The Fall of Constantinople

From the Series Pivotal Moments in History

  • Interest Level: Grade 9 - Grade 12
  • Reading Level: Grade 9

How did the loss of one city change the history of Europe? In the Middle Ages, Constantinople’s perfect geographic location—positioned along a land trade route between Europe and Asia as well as on a strategic seaway from the Black Sea to the Mediterranean— made the city extremely desirous, and as a result, prone to attack. Under the control of the Roman and Byzantine Empires, Constantinople became known as “the Eye of the World,” a center of government, trade, art, religion, and learning, and was even more desirous. Rulers built three sets of walls to protect Constantinople from attacks by Asiatic tribes. But the city’s fall to the Turkish Ottomans in 1453 marked the official end of the Byzantine Empire—and the end of the Middle Ages. Learn how the fall of Constantinople became one of history’s most pivotal moments.

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Interest Level Grade 9 - Grade 12
Reading Level Grade 9
Genre Social Studies, Young Adult
Publisher Lerner Publishing Group
Imprint Twenty-First Century Books ™
Language English
Publication Date 2008-01-01
Dewey 949.5'04
Graphics 1-color illustrations, Full-color illustrations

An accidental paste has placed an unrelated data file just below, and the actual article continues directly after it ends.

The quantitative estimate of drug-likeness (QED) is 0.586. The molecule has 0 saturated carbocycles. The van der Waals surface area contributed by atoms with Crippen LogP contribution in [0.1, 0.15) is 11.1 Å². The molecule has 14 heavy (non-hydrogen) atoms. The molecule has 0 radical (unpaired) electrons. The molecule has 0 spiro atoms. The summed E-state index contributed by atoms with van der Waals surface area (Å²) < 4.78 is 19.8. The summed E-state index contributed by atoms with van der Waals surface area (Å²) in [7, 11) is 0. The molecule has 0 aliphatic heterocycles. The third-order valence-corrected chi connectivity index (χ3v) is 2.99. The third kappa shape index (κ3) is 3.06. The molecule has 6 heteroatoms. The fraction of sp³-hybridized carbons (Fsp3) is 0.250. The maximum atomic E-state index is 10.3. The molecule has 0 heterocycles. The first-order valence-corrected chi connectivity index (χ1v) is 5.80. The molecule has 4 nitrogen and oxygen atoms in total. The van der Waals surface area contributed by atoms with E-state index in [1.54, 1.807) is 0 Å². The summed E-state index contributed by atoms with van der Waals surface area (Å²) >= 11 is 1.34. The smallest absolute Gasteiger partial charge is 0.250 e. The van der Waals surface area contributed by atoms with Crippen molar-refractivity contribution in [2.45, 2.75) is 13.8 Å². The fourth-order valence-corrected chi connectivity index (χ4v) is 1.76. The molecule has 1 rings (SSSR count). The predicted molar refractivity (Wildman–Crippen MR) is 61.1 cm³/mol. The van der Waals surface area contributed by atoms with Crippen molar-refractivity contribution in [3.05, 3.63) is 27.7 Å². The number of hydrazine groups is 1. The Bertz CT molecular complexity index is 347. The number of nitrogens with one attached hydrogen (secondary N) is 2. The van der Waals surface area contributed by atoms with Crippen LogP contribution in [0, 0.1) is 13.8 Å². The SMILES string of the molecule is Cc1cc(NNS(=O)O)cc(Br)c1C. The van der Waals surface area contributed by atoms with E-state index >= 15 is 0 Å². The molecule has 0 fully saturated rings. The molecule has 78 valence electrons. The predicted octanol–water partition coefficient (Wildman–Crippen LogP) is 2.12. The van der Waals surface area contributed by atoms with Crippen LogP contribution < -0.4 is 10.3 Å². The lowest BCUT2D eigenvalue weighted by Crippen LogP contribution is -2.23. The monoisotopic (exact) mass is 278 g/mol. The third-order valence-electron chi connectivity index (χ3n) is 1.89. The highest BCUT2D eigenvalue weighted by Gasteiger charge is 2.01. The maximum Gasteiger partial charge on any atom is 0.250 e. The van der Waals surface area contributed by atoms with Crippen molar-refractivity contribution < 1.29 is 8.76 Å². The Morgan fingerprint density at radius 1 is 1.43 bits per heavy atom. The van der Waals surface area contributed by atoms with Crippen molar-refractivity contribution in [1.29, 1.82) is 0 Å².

Features Author/Illustrator biography, Author/Illustrator note, Bibliography/further reading, Endnote, Glossary, Index, Maps, Primary source quotations/images, Pronunciation guide, Reviewed, Source notes, Table of contents, Timeline, and Websites


School Library Journal

Iranian Revolution is the stronger of these two books. It begins with background on the role of Islam in Iranian history and describes the 20th-century conflict between the Iranian Shahs who wanted to embrace Western culture and the ultraconservative clerics, such as Khomeni, who wanted a society based upon Islamic law. January then objectively discusses U.S. meddling in and influence on Iranian affairs, the overthrow of the Shah, and the hostage crisis that brought the country into conflict with the West and left it open to attack by neighboring Iraq. He also analyzes the revolution’s descent into a ruthless regime that has left the country isolated and its people disenchanted. Feldman opens with a discussion of the city’s important strategic location. She then traces its history from Greek outpost to its fall to the Ottoman Turks, describing both the civilizations that controlled it and the endless battles fought to conquer it, and closes with a look at the city today. The somewhat dry discussion of its history is overly focused on the leaders and the battles they directed and is short on analysis of why its control was so important to so many empires. The maps are inadequate to help students locate the city and follow battle action. James A. Corrick’s The Byzantine Empire (Gale, 2006) is a more clearly written examination of Constantinople’s role as strategic gateway between East and West, and is a better choice. Both books have full-color and black-and-white photos and illustrations throughout.”
School Library Journal

The Horn Book Guide

“Sure to satisfy history buffs, the book not only relates military facts but also delves into the events leading up to Constantinople’s defeat as well as exploring its effects throughout history.”
The Horn Book Guide